Long-term intakes above the UL increase the risk of adverse health effects [1] (Table 4). Most reports suggest a toxicity threshold for vitamin D of 10,000 to 40,000 IU/day and serum 25(OH)D levels of 500–600 nmol/L (200–240 ng/mL). While symptoms of toxicity are unlikely at daily intakes below 10,000 IU/day, the FNB pointed to emerging science from national survey data, observational studies, and clinical trials suggesting that even lower vitamin D intakes and serum 25(OH)D levels might have adverse health effects over time. The FNB concluded that serum 25(OH)D levels above approximately 125–150 nmol/L (50–60 ng/mL) should be avoided, as even lower serum levels (approximately 75–120 nmol/L or 30–48 ng/mL) are associated with increases in all-cause mortality, greater risk of cancer at some sites like the pancreas, greater risk of cardiovascular events, and more falls and fractures among the elderly. The FNB committee cited research which found that vitamin D intakes of 5,000 IU/day achieved serum 25(OH)D concentrations between 100–150 nmol/L (40–60 ng/mL), but no greater. Applying an uncertainty factor of 20% to this intake value gave a UL of 4,000 IU which the FNB applied to children aged 9 and older, with corresponding lower amounts for younger children.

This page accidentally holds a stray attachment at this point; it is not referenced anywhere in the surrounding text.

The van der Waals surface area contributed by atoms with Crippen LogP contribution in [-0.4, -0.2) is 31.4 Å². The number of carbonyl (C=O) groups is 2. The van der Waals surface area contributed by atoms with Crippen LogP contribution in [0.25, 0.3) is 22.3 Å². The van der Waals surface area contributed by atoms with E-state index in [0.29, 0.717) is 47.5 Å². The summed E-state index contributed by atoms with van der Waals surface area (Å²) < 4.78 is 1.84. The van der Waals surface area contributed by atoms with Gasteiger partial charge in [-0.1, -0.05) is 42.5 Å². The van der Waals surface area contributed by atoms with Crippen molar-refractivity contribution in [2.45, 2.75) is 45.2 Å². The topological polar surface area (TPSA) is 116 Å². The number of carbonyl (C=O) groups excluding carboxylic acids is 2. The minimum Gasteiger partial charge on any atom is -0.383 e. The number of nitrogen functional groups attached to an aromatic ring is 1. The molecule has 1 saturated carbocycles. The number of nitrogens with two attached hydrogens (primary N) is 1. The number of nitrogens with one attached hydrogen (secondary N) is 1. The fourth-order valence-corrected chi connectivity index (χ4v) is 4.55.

Interactions with Medications

Vitamin D supplements have the potential to interact with several types of medications. A few examples are provided below. Individuals taking these medications on a regular basis should discuss vitamin D intakes with their healthcare providers.

Steroids

Corticosteroid medications such as prednisone, often prescribed to reduce inflammation, can reduce calcium absorption [66,67,68] and impair vitamin D metabolism. These effects can further contribute to the loss of bone and the development of osteoporosis associated with their long-term use [67,68].

Other medications

Both the weight-loss drug orlistat (brand names Xenical® and alliTM) and the cholesterol-lowering drug cholestyramine (brand names Questran®, LoCholest®, and Prevalite®) can reduce the absorption of vitamin D and other fat-soluble vitamins [69,70]. Both phenobarbital and phenytoin (brand name Dilantin®), used to prevent and control epileptic seizures, increase the hepatic metabolism of vitamin D to inactive compounds and reduce calcium absorption [71].

FNB means Food and Nutrition Board.
42 posted on 05/24/2011 8:57:26 PM PDT by neverdem (Xin loi minh oi)